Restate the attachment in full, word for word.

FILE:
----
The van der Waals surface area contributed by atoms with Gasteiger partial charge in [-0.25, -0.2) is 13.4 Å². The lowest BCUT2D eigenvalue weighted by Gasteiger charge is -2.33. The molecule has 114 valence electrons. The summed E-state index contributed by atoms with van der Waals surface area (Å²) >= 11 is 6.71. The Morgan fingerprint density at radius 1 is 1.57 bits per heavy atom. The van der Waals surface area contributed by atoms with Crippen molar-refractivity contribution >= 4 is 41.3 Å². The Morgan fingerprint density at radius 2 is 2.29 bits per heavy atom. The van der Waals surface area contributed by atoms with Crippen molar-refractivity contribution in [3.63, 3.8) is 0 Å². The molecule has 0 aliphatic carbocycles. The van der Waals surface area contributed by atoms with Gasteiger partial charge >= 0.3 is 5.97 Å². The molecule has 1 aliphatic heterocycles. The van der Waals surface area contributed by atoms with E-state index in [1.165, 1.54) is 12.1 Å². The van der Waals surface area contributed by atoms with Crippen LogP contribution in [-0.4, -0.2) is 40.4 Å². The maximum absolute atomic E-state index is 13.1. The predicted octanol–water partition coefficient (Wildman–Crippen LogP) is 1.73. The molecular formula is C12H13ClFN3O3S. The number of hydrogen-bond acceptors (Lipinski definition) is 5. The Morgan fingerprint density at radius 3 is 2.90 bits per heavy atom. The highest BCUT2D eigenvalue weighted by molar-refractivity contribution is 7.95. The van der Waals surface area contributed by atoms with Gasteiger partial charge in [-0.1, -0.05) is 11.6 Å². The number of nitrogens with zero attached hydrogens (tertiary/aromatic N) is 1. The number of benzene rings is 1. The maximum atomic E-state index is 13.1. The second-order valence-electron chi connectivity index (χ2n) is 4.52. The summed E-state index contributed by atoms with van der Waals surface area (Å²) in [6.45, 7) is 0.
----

The van der Waals surface area contributed by atoms with Gasteiger partial charge in [-0.25, -0.2) is 13.4 Å². The lowest BCUT2D eigenvalue weighted by Gasteiger charge is -2.33. The molecule has 114 valence electrons. The summed E-state index contributed by atoms with van der Waals surface area (Å²) >= 11 is 6.71. The Morgan fingerprint density at radius 1 is 1.57 bits per heavy atom. The van der Waals surface area contributed by atoms with Crippen molar-refractivity contribution >= 4 is 41.3 Å². The Morgan fingerprint density at radius 2 is 2.29 bits per heavy atom. The van der Waals surface area contributed by atoms with Crippen molar-refractivity contribution in [3.63, 3.8) is 0 Å². The molecule has 0 aliphatic carbocycles. The van der Waals surface area contributed by atoms with Gasteiger partial charge >= 0.3 is 5.97 Å². The molecule has 1 aliphatic heterocycles. The van der Waals surface area contributed by atoms with E-state index in [1.165, 1.54) is 12.1 Å². The van der Waals surface area contributed by atoms with Crippen LogP contribution in [-0.4, -0.2) is 40.4 Å². The maximum absolute atomic E-state index is 13.1. The predicted octanol–water partition coefficient (Wildman–Crippen LogP) is 1.73. The molecular formula is C12H13ClFN3O3S. The number of hydrogen-bond acceptors (Lipinski definition) is 5. The Morgan fingerprint density at radius 3 is 2.90 bits per heavy atom. The highest BCUT2D eigenvalue weighted by molar-refractivity contribution is 7.95. The van der Waals surface area contributed by atoms with Gasteiger partial charge in [-0.1, -0.05) is 11.6 Å². The number of nitrogens with zero attached hydrogens (tertiary/aromatic N) is 1. The number of benzene rings is 1. The maximum atomic E-state index is 13.1. The second-order valence-electron chi connectivity index (χ2n) is 4.52. The summed E-state index contributed by atoms with van der Waals surface area (Å²) in [6.45, 7) is 0.